The aliquot constant, after Bosma and Kane

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Abstract Let s(n) be the sum of those positive divisors of the natural number n other than n itself. A conjecture of Catalan–Dickson is that the ‘aliquot’ sequence of iterating s starting at any n terminates at 0 or enters a cycle. There is a ‘counter’ conjecture of Guy–Selfridge that while Catalan–Dickson may be correct for most odd numbers n, for most even seeds, the aliquot sequence is unbounded. Lending some support for Catalan–Dickson, Bosma and Kane recently showed that the geometric mean of the numbers s(n)/n for n even tends to a constant smaller than 1. In this paper, we reprove their result with a stronger error term and with a finer calculation of the asymptotic geometric mean. In addition, we solve the analogous problems for certain subsets of the even numbers, such as the even squarefrees and the multiples of 4. 1. Introduction Let s(n)=σ(n)−n denote the sum of the ‘proper’ divisors of the natural number n; that is, the sum of the positive divisors of n that are smaller than n. The Catalan–Dickson conjecture asserts that every ‘aliquot’ sequence n,s(n),s(s(n)),… either terminates at 0 or enters into a cycle, so it is always bounded. The first n in doubt is 276. The Guy–Selfridge counter conjecture, see [7], is that Catalan–Dickson is correct for asymptotically all odd numbers and false for asymptotically all even numbers. On average, the ratios s(n)/n are ζ(2)−1=0.6449⋯<1, perhaps lending some credence to the Catalan–Dickson conjecture. However, restricted to odd numbers, the average ratio s(n)/n is 34ζ(2)−1=0.2337… and restricted to even numbers it is 54ζ(2)−1=1.0561>1, perhaps lending some credence to the Guy–Selfridge counter conjecture. (Since the function s(n) usually, but not always, satisfies s(n)≡n(mod2), it seems appropriate to separate the problem by parity.) In a recent paper [1], Bosma and Kane take the view that if one is to look at averages, the geometric mean is more appropriate than the arithmetic mean. Further they found that restricted to odd numbers (larger than 1) the geometric mean of the numbers s(n)/n is o(1) and restricted to even numbers it is <1. Specifically, they prove the following result. Theorem 1.1 We have 2x∑1<n≤xnoddlog(s(n)/n)=−2e−γloglogx+O(logloglogx),where γ is Euler’s constant, and there is a constant λ<−0.03 such that 2x∑n≤xnevenlog(s(n)/n)=λ+O(1/logx). (1.1) They call the negative number λ the ‘aliquot constant’ and they suggest that their theorem lends some support to the Catalan–Dickson conjecture. In this note, we strengthen Theorem 1.1 by computing λ to higher precision and we provide a power-saving error estimate in (1.1). Theorem 1.2 To 13 decimal places we have λ=−0.03325 94808 010…, and 2x∑n≤xnevenlog(s(n)/n)=λ+O(x−0.08317). In addition, we discuss the average geometric mean over certain subsets of the even numbers, such as the even squarefrees and those that are 0 (mod 4). The function s(n) not only usually preserves parity, it also usually preserves the property of being squarefree, the property of being not squarefree, the property of being 0 (mod 4) and the property of being 2 (mod 4). So, investigating the average geometric mean over these subsets has some relevance. Finally, we remark that our high-order precision calculation of λ is not accomplished through heroic computation, but rather through some standard ideas for accelerating the convergence of certain series. It appears after numerical computations in [1] and [2] of the sum in (1.1) that the convergence to λ is fairly rapid, perhaps of order x−1+o(1) as x→∞. It is clear that it cannot be O(x−1) as individual terms can be of a slightly larger order. In [2], some numerical experiments are done for higher iterates of s. Let sk(n) denotes the kth iterate, when it exists. It is conjectured in [11] that averaged over those even numbers for which sk(n)>0, we have log(sk(n)/sk−1(n)) the same for every fixed k, namely the aliquot constant λ. This is proved for k=2 in [11]. In the numerical experiments in [2] convergence to λ seems possible for higher values of k, but if so, it is quite slow. 2. Average value of a multiplicative function The following result corrects an oversight and broadens [1, Lemma 3.12]. Proposition 2.1 Let fbe a multiplicative function and suppose that κis a positive integer with ∣f(pm)−1∣≤κ/pfor every prime pand positive integer m. For x≥max{eκ,20}, ∑n≤xf(n)=x∏p((1−1p)∑m≥0f(pm)pm)+O(1(2κ)!(logx+2κ)2κx1.4/loglogx),where the O-constant is absolute. (In [1, Lemma 3.12], it is assumed that each f(pm) is in [0,1], and the error term is asserted to be O((logx)C). Even if C is allowed to depend on κ, the proof there does not seem to support such a small error estimate.) Proof Let g be the multiplicative function which satisfies g(pm)=f(pm)−1 for each prime power pm. Writing u∣∣v if u∣v and gcd(u, v/u) = 1, we have ∑n≤xf(n)=∑n≤x∏pm∥n(1+g(pm))=∑n≤x∑d∥ng(d)=∑d≤xg(d)∑k≤x/dgcd(k,d)=11. The inner sum here, via an inclusion–exclusion over the squarefree divisors of d, is xφ(d)/d2+O(2ω(d)), so that ∑n≤xf(n)=x∑d≤xg(d)φ(d)d2+O(∑d≤x∣g(d)∣2ω(d)), (2.1) where ω(d) is the number of different primes that divide d. Letting rad(d) denote the largest squarefree divisor of d, note that ∑d≤x∣g(d)∣2ω(d)≤∑d≤x(2κ)ω(d)rad(d)=∑n≤x(2κ)ω(n)n∑d≤xrad(d)=n1. (2.2) The inner sum here is O(x1.4/loglogx) for x>e, uniformly for any n. (A stronger result is implicit in the proof of [6, Theorem 11] and explicit in [10, Lemma 4.2].) Further, as is easy to show by an induction argument ∑n≤xkω(n)n≤1k!(logx+k)k (2.3) for all positive integers k and for all x≥1. Thus, (2.2) implies that ∑d≤x∣g(d)∣2ω(d)=O(1(2κ)!(logx+2κ)2κx1.4/loglogx). (2.4) It remains to consider the main term in (2.1). We will show that ∑d>x∣g(d)∣φ(d)d2=O(1κ!(logx+κ)κx−1+1.4/loglogx), (2.5) which implies that ∑d∣g(d)∣φ(d)/d2 converges. Assume this for now. Note that 1+(1−1p)∑m≥1g(pm)pm=1+(1−1p)∑m≥1f(pm)−1pm=(1−1p)∑m≥0f(pm)pm, so that ∑dg(d)φ(d)d2=∏p(1+(1−1p)∑m≥1g(pm)pm)=∏p((1−1p)∑m≥0f(pm)pm). With (2.5), we thus have x∑d≤xg(d)φ(d)d2=x∏p(1−1p)∑m≥0f(pm)pm+O(1κ!(logx+κ)κx1.4/loglogx). (2.6) To show (2.5) first note that as in (2.2), for t>e, ∑d≤t∣g(d)∣≤∑n≤tκω(n)n∑d≤trad(d)=n1≪1κ!(logt+κ)κt1.4/loglogt, using (2.3). Since the derivative of −1.6t−1+1.4/loglogt is ≥t−2+1.4/loglogt for t≥20, ∑d>x∣g(d)∣d≪∫x∞1κ!(logt+κ)κt−2+1.4/loglogtdt≤∫x∞1κ!(logt+κ)κd(−1.6t−1+1.4/loglogt)=1.6κ!(logx+κ)κx−1+1.4/loglogx+∫x∞1.6(κ−1)!(logt+κ)κ−1t−2+1.4/loglogtdt. Under the assumption that t≥x≥max{eκ,20}, 1.6(κ−1)!(logt+κ)κ−1≤0.8κ!(logt+κ)κ, so that the prior calculation implies that ∑d>x∣g(d)∣d≪1κ!(logx+κ)κx−1+1.4/loglogx, which implies (2.5). Using (2.6) with (2.4) and (2.1) completes the proof.□ Corollary 2.2 Suppose that f,κare as in Proposition2.1and denote by E(x)the expression in the O-term. For any positive integer Aand for all xwith x/A≥max{eκ,20}we have ∑n≤xgcd(n,A)=1f(n)=φ(A)Ax∏p∤A((1−1p)∑m≥0f(pm)pm)+O(E(x)),∑n≤xA∥nf(n)=φ(A)f(A)A2x∏p∤A((1−1p)∑m≥0f(pm)pm)+O(∣f(A)∣E(x/A)). Proof Let fA(n) be the same as f(n) except that it is 0 when gcd(n,A)>1. The first assertion follows directly from Proposition 2.1 applied to fA. The second assertion follows directly from the first assertion.□ Remark. The estimate (2.3) in the proof of Proposition 2.1 is proved, as mentioned, by induction. However, the proof in mind is for the larger function τk(n) which is the number of ordered factor-izations of n into k positive integral factors. Some difficulties are entailed working directly with kω(n), but if one is willing to push through them, as in Exercises 55 and 56 in [12], one can do better. This in turn would lead to a better error estimate in Theorem 1.2. 3. A geometric mean In this section, we compute the geometric mean of the numbers σ(n)/n. Let α=∑pmlog(1+1/(σ(pm)−1))pm, (3.1) where the summation is over all prime powers pm with m≥1. Proposition 3.1 For x≥3, we have ∑n≤xlog(σ(n)/n)=αx+O(loglogx). Proof Let h(n)=σ(n)/n. For prime powers pm with m≥1 let Λσ(pm)=log(h(pm)/h(pm−1)), and for all other positive integers, let Λσ(n)=0. Note that Λσ(pm)=log(1+1σ(pm)−1)∈(0,1pm)and∑d∣nΛσ(d)=log(h(n)). We thus have ∑n≤xlog(σ(n)/n)=∑n≤x∑d∣nΛσ(d)=∑d≤xΛσ(d)⌊xd⌋. Using this identity, we immediately have the upper bound ∑n≤xlog(σ(n)/n)≤x∑dΛσ(d)d=αx. (3.2) For a lower bound, we have ∑d≤xΛσ(d)⌊xd⌋≥(α−∑d>xΛσ(d)d)x−∑d≤xΛσ(d). The proposition follows upon noting that ∑d>xΛσ(d)/d≪1/x and ∑d≤xΛσ(d)≪loglogx.□ As with Corollary 2.2, we now have the following result. Corollary 3.2 Let Abe a positive integer. For x≥3, we have ∑n≤xgcd(n,A)=1log(σ(n)/n)=α1(A)x+O(2ω(A)loglogx),∑n≤xA∥nlog(σ(n)/n)=α2(A)x+O(2ω(A)(loglogx+log(σ(A)/A))),where α1(A)=φ(A)A(α−∑gcd(d,A)>1Λσ(d)d),α2(A)=α1(A)A+φ(A)A2log(σ(A)A). 4. The geometric mean of s(n)/n To compute the geometric mean of s(n)/n, we use the identity log(s(n)/n)=log(σ(n)/n−1)=log(σ(n)/n)−∑j≥11j(n/σ(n))j, (4.1) which holds for all n>1. Let fj(n)=(n/σ(n))j. We have 1>fj(pm)>(1−1p)j≥1−jp for all primes p and positive integers m,j. We thus may apply Proposition 2.1 and Corollary 2.2 to fj with κ=j. Let βp,j=(1−1p)∑m≥0fj(pm)pm,βp,j′=(1−1p)∑m≥1fj(pm)pm, (4.2) and let Mj=∏pβp,j−12∏p>2βp,j=β2,j′∏p>2βp,j. (4.3) It follows from Proposition 2.1 and Corollary 2.2 that ∑n≤x2∣nfj(n)=Mjx+O(1(2j)!(logx+2j)2jx1.4/loglogx) (4.4) for x≥max{40,2ej}. In addition to (4.4), we have the trivial estimate ∑n≤x2∣nfj(n)≤12(23)jx. (4.5) Indeed, if n is even then n/σ(n)≤23 and so fj(n)≤(23)j. Thus, (4.5) follows since the sum there has at most 12x terms. Dividing (4.4) by x and letting x→∞, the estimate (4.5) implies that Mj≤12(23)j, (4.6) so that β:=∑j1jMj (4.7) converges. Let λ=2α−2α1(2)−2β, where α is defined in (3.1) and α1(2) is defined in Corollary 3.2. Theorem 4.1 We have 2x∑n≤x2∣nlog(s(n)/n)=λ+O(x−0.08317). Proof Using (4.1), we have ∑n≤x2∣nlog(s(n)/n)=A−B, where A=∑n≤x2∣nlog(σ(n)/n)andB=∑j≥11j∑n≤x2∣nfj(n). By Corollary 3.2, we have A=(α−α1(2))x+O(loglogx). (4.8) Let J be a large number to be determined shortly. By (4.4), we have ∑j≤J1j∑n≤x2∣nfj(n)=x∑j≤JMjj+O(∑j≤J1(2j)!(logx+2j)2jx1.4/loglogx). (4.9) Further, from (4.5) and (4.6), we have ∑j>J1j∑n≤x2∣nfj(n)≪(23)Jx,∑j>JMjj≪(23)J. Using this with (4.9), we have B=βx+O((23)Jx+∑j≤J1(2j)!(logx+2j)2jx1.4/loglogx). (4.10) It remains to choose the optimal value of J, which is close to 0.205131logx. With this choice, a calculation shows the error term in (4.10) is O(x0.91683), which together with (4.8), proves the theorem.□ With a few simple changes, we have the following results. Corollary 4.2 With δ=0.08317, we have 4x∑n≤x2∥nlog(s(n)n)=λ2+O(x−δ)and4x∑n≤x4∣nlog(s(n)n)=λ4+O(x−δ),where λ2=4α2(2)−∑j≥11j(23)j∏p>2βp,j,λ4=2λ−λ2. 4.1. The even squarefree case We can also obtain an estimation for ∑n≤x2∣nμ(n)2=1log(s(n)n). To this end, it is straightforward by following the proof of Proposition 3.1 to obtain the following result: ∑n≤xμ(n)2=1log(σ(n)n)=6α0π2x+O(x1/2), where α0=∑plog(1+1/p)p+1. Further, as in Corollary 3.2, ∑n≤xμ(n)2=12∤nlog(σ(n)n)=4π2(α0−log(3/2)3)x+O(x1/2), so that ∑n≤xμ(n)2=12∣nlog(σ(n)n)=(2α0π2+4log(3/2)3π2)x+O(x1/2). (4.11) For a multiplicative function f satisfying the hypothesis of Proposition 2.1, it is possible to prove an analog of that result for μ(n)2f(n) (with an extra factor of x1/2 in the error term), but we leave this for another time. For now, we content ourselves with a non-uniform result which follows directly from Tenenbaum [12, Theorem I.3.12]: ∑n≤xμ(n)2=12∣nfj(n)=x4fj(2)∏p>2((1−1p)(1+fj(p)p))+o(x),(x→∞). We now use (4.1). Since the number of even squarefree numbers to x is 2π2x+O(x1/2), we have the average value of log(s(n)/n) for even squarefree numbers to x is ∼λ0x as x→∞, where λ0=α0+23log(3/2)−π28∑j≥11j(23)j∏p>2((1−1p)(1+fj(p)p)). 5. Evaluation of constants In this section, we discuss the numerical evaluation of the various constants introduced, and in particular α, defined in (3.1), and β, defined in (4.7). Calculations were done with Mathematica. 5.1. The calculation of α Let N0=15 485 863 denote the one-millionth prime. Let Ap=1plog(1+1p)+log(1−1p2). A minor calculation shows that −1/p3<Ap<−1/(2p3) for all p. Note, as well, that p−mlog(1+1σ(pm)−1)<p−2m. Let mp=⌊logN0/logp⌋. We have α−logζ(2)=∑pAp+∑p,m≥21pmlog(1+1σ(pm)−1)=∑p≤N0Ap+∑p≤N0∑2≤m≤2mp1pmlog(1+1σ(pm)−1)+E, (5.1) where −∑p>N01p3<E<−∑p>N012p3+∑p>N01p2(p2−1)+∑p≤N01p2mp(p2−1). It is not difficult to get a reasonable estimate for the sum on the left. One can use what is known about the evaluation of the ‘prime zeta-function’ (for example, see Glaisher [8]), or merely compute logζ(3)+∑p≤N0log(1−p−3). We find that 1.22×10−16<∑p>N0p−3<1.23×10−16. (5.2) We have ∑p>N01p2(p2−1)<1N02∑p>N01p2−1<1N03<2.7×10−22,∑p≤N01p2mp(p2−1)<2.4×10−20, so that −1.23×10−16<E<−6.0×10−17. With (5.1), we have α=0.44570 89175 47339 15±4×10−17. (5.3) 5.2. The calculation of β Lemma 5.1 Using the notation of (4.2), we have for each prime pand positive integer j, 1−jp2<βp,j<1−jp2+j2(p−1)3. Proof For the lower bound note that βp,j>(1−1p)(1+1p−1(1−1p)j)>(1−1p)(1+1p−1(1−jp))=1−jp2. The upper bound trivially holds for p≤j since βp,j<1. So assume that p≥j+1. Then βp,j<(1−1p)(1+1p−1(1−1p+1)j)<(1−1p)(1+1p−1(1−jp+1+(j2)1(p+1)2))=1−jp(p+1)+(j2)1p(p+1)2<1−jp2+j2(p−1)3, completing the proof.□ A simple calculation now verifies the following consequence. Corollary 5.2 For p>jwe have ∣log((1−1p2)−jβp,j)∣<2j2p3. We use this for p large. For p somewhat smaller we use the following result. Recall that fj(n)=(n/σ(n))j. Lemma 5.3 For every prime pand positive integers j,m1, we have (1−1/p)jpm1(p−1)+∑m=0m1fj(pm)pm<βp,j1−1/p<fj(pm1+1)pm1(p−1)+∑m=0m1fj(pm)pm. Recalling the definition of Mj in (4.3), we also have the following simple result. Lemma 5.4 For each positive integer j, we have Mj+1/Mj<2/3. Proof For every p,j,m we have fj+1(pm)fj(pm)=pmσ(pm)≤1, with the inequality strict for m≥1. Thus βp,j+1<βp,j. In the case p=2 and m≥1, the ratio above is maximal when m=1 and is 23 there. Thus, β2,j+1′≤23β2,j′. This completes the proof.□ As before, N0 is the one-millionth prime and mp=⌊logN0/logp⌋. For each prime p≤N0, let βp,j−=(1−1p)((1−1/p)jpmp(p−1)+∑m=0mpfj(pm)pm),βp,j+=(1−1p)(fj(pmp+1)pmp(p−1)+∑m=0mpfj(pm)pm), and similarly let βp,j′± be the corresponding quantities where the sums start at m=1. Let Mj,N0±=(34ζ(2))−jβ2,j′±∏2<p≤N0βp,j±(1−p−2)−j. We have from Lemma 5.3 that Mj,N0−∏p>N0βp,j(1−p−2)−j<Mj<Mj,N0+∏p>N0βp,j(1−p−2)−j. With Corollary 5.2, we thus have for j<N0 that Mj,N0−exp(−2j2∑p>N0p−3)<Mj<Mj,N0+exp(2j2∑p>N0p−3). (5.4) Using (5.2), Mj,N0−exp(−2.46×10−16j2)<Mj<Mj,N0+exp(2.46×10−16j2). (5.5) We have computed that 2.14×10−13<M65<2.141×10−13, so by Lemma 5.4, we have that 3.29×10−15<∑j≥651jMj<9.65×10−15. (5.6) We have also computed that ∑j=1641jMj,N0−exp(−2.46×10−16j2)>0.36578 82599 73748 99,∑j=1641jMj,N0+exp(2.46×10−16j2)<0.36578 82599 73751 53. Thus, with (5.5) and (5.6), we have β=∑j1jMj=0.36578 82599 73757 23±5×10−15. (5.7) 5.3. The calculation of λ We have 2α−2α1(2)=α+∑m≥1log(1+1/(2m+1−2))2m. The infinite sum is easily computed to be 0.25260 81215 99091 81384…, so that with (5.3) and (5.7), λ=2α−2α1(2)−2β=−0.03325 94808 01084±1.1×10−14. (5.8) We have done similar calculations for λ0,λ2,λ4. In particular, to 13 decimal places, we have λ0=−0.33843 54384 114…,λ2=−0.24129 50555 350…,λ4=+0.17477 60939 329…. 6. Discussion According to Bosma and Kane [1], the fact that the average value of log(s(n)/n) for n even is negative lends support to the Catalan–Dickson conjecture. The reasoning is as follows. One should think of the sequence n,s(n),s(s(n)),… as usually approximately geometric. Let sj(n) denote the jth iterate of s at n. In fact, it is shown in Erdős [4] that for each fixed k and ϵ>0, the ratio sk+1(n)/sk(n) is at least s(n)/n−ϵ on a set of n of asymptotic density 1. He also claims the analogous result that sk+1(n)/sk(n) is at most s(n)/n+ϵ almost always, but this was later retracted in [5]. It is still thought though that this is the case, just the claim of proof is retracted. In [5], the assertion for k=1 is proved. But why do we restrict to even numbers? It is easy to see that s(n)≡n(mod2) except if n is of the form 2ab2, and of course such numbers are very sparsely distributed. So, as a simplifying assumption, perhaps it is reasonable to assume that at high levels, an aliquot sequence tends to maintain its parity. It is less obvious that it maintains other properties. For example, if n is even, then s(n)≡n(mod4) except if the odd part of n is of the form pb2, where p is a prime with p≡1(mod4). So, s(n) maintains parity with ‘probability’ about 1/n, but for even n it maintains the residue mod 4 with ‘probability’ about 1/logn. Persistence of divisibility or lack thereof by other small primes is even weaker. For example, for an odd prime p, the ‘probability’ that p∤s(n) given that p∣n is about 1/(logn)1/(p−1), and the same holds for p∣s(n) given that p∤n. However, as noted in Guy–Selfridge [7], these events are not independent. For example, if n≡2(mod4), then 3∣σ(n), so 3∣n if and only if 3∣s(n). This gives rise to the idea of a ‘driver’. If it should turn out for example that n≡6(mod12) (and n>6), then not only do we have s(n)>n, but it is highly likely that s(n)≡6(mod12), and so on. What it would take to break this behavior is to arrive at a point where we pick up an extra factor of 2, which may occur with a chance about 1/logn, as discussed. So, the persistence of 3 is not a 1/(logn)1/2 chance of breaking, but rather 1/logn. Note that if n≡±6(mod36), then it is certain that s(n)≡2mod4 and so it is certain that s(n)≡6(mod12), and so it is certain that 6∣s2(n). However, the chance of breaking being ±6 (mod 36) is about 1/(logn)1/2. One complication of this kind of thinking is that we do not know much about what is ‘normal’ for sk(n), even for a fixed number k≥2. We do know that a positive proportion of even integers are not values of s(n) (see Erdős [3]) and that a positive proportion of even integers are values of s(n) (see Luca–Pomerance [9]), but we know very little about even numbers that are of the form s2(n). While proofs can be, and often are, complicated, if they are to be useful and believable, heuristics should be simple. So perhaps the Bosma–Kane point of view is helpful. But consider the situation for those n divisible by 4. If the chance for this to break is 1/logn and the aliquot sequence is about geometric with ratio eλ4=1.1909…, by the time we move logn steps further, the numbers we are dealing with are larger by a factor of about nλ4, and so now the chance of breaking divisibility by 4 is somewhat less. It is perhaps not so convincing, but it may be most aliquot sequences that start at a multiple of 4 will diverge to infinity. Acknowledgements I thank Anton Mosunov for his interest in this paper. In addition, he suggested that it was of interest to compute the average of log(s(n)/n) over even squarefree numbers. I am grateful to Mits Kobayashi for helping me with a Mathematica issue. I also thank the referee for a careful reading. References 1 W. Bosma and B. Kane , The aliquot constant , Quart. J. Math. 63 ( 2012 ), 309 – 323 . Google Scholar Crossref Search ADS 2 K. Chum , R. K. Guy , M. J. Jacobson Jr. and A. S. Mosunov , Numerical and statistical analysis of aliquot sequences, preprint, 2017 . 3 P. Erdős , Über die Zahlen der Form σ(n)−n und n−φ(n) , Elem. Math. 28 ( 1973 ), 83 – 86 . 4 P. Erdős , On asymptotic properties of aliquot sequences , Math. Comp. 30 ( 1976 ), 641 – 645 . Google Scholar Crossref Search ADS 5 P. Erdős , A. Granville , C. Pomerance and C. Spiro , On the normal Behavior of the Iterates of Some Arithmetic Functions, Analytic number theory (Allerton Park, IL, 1989), Progr. Math. Vol. 85, Birkhäuser , Boston, Boston, MA , 1990 , 165 – 204 . 6 P. Erdős , F. Luca and C. Pomerance , On the Proportion of Integers Coprime to a Given Integer, Proceedings of the Anatomy of Integers Conference, Montreal, March 2006 (Eds. J.-M. De Koninck, A. Granville and F. Luca), CRM Proceedings and Lecture Notes, Vol. 46 ( 2008 ), 47–64. 7 R. K. Guy and J. L. Selfridge , What drives an aliquot sequence? , Math. Comp. 29 ( 1975 ), 101 – 107 . Google Scholar Crossref Search ADS 8 J. W. L. Glaisher , On the sums of inverse powers of the prime numbers , Quart. J. Pure Appl. Math. 25 ( 1891 ), 347 – 362 . 9 F. Luca and C. Pomerance , The range of the sum-of-proper-divisors function , Acta Arith. 168 ( 2015 ), 187 – 199 . Google Scholar Crossref Search ADS 10 P. Pollack , The greatest common divisor of a number and its sum of divisors , Michigan Math. J. 60 ( 2011 ), 199 – 214 . Google Scholar Crossref Search ADS 11 C. Pomerance , The First Function and Its Iterates, Connections in Discrete Mathematics: A Celebration of the Work of Ron Graham (Eds. S. Butler, J. Cooper and G. Hurlbert), Cambridge U. Press, to appear. 12 G. Tenenbaum , Introduction to Analytic and Probabilistic Number Theory , 3rd edn , Graduate Studies in Mathematics, Vol. 163. American Math. Soc , Providence , 2015 . © The Author(s) 2018. Published by Oxford University Press. All rights reserved. For permissions, please e-mail: journals.permissions@oup.com This article is published and distributed under the terms of the Oxford University Press, Standard Journals Publication Model (https://academic.oup.com/journals/pages/open_access/funder_policies/chorus/standard_publication_model)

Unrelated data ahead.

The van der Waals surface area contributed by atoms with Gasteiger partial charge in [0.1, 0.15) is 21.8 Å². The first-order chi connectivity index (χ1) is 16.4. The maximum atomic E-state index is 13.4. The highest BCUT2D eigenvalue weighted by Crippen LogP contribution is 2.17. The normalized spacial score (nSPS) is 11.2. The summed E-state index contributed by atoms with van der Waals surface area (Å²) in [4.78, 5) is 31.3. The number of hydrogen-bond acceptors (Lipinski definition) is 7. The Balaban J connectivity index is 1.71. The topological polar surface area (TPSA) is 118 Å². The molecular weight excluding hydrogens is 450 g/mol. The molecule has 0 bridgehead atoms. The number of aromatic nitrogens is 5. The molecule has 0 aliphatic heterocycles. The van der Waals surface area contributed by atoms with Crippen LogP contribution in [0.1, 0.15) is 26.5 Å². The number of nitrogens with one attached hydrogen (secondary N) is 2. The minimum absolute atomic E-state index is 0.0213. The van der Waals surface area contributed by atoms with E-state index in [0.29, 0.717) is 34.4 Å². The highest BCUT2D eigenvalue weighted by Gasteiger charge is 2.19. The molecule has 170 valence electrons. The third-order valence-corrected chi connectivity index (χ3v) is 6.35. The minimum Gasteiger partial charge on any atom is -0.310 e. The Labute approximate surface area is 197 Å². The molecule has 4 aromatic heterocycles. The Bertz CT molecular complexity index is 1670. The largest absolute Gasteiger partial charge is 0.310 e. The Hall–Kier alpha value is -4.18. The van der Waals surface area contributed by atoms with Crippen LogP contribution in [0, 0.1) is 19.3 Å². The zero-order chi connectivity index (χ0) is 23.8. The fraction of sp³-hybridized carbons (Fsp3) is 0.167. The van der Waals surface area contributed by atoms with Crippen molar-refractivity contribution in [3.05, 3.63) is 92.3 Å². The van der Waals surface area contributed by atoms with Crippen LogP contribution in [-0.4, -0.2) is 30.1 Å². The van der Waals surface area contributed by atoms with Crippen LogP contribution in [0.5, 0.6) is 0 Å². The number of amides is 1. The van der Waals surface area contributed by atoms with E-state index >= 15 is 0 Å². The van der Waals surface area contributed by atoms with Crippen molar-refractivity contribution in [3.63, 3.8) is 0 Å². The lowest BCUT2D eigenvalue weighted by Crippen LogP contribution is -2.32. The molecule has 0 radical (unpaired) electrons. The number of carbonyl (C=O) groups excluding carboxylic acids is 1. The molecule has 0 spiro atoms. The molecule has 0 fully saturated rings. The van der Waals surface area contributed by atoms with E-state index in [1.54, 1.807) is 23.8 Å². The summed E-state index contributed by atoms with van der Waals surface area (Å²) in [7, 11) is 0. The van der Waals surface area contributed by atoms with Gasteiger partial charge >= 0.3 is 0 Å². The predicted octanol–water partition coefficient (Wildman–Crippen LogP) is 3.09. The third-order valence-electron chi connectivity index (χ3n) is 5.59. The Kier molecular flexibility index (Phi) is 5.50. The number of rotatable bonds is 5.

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The Quarterly Journal of MathematicsOxford University Press

Published: Sep 1, 2018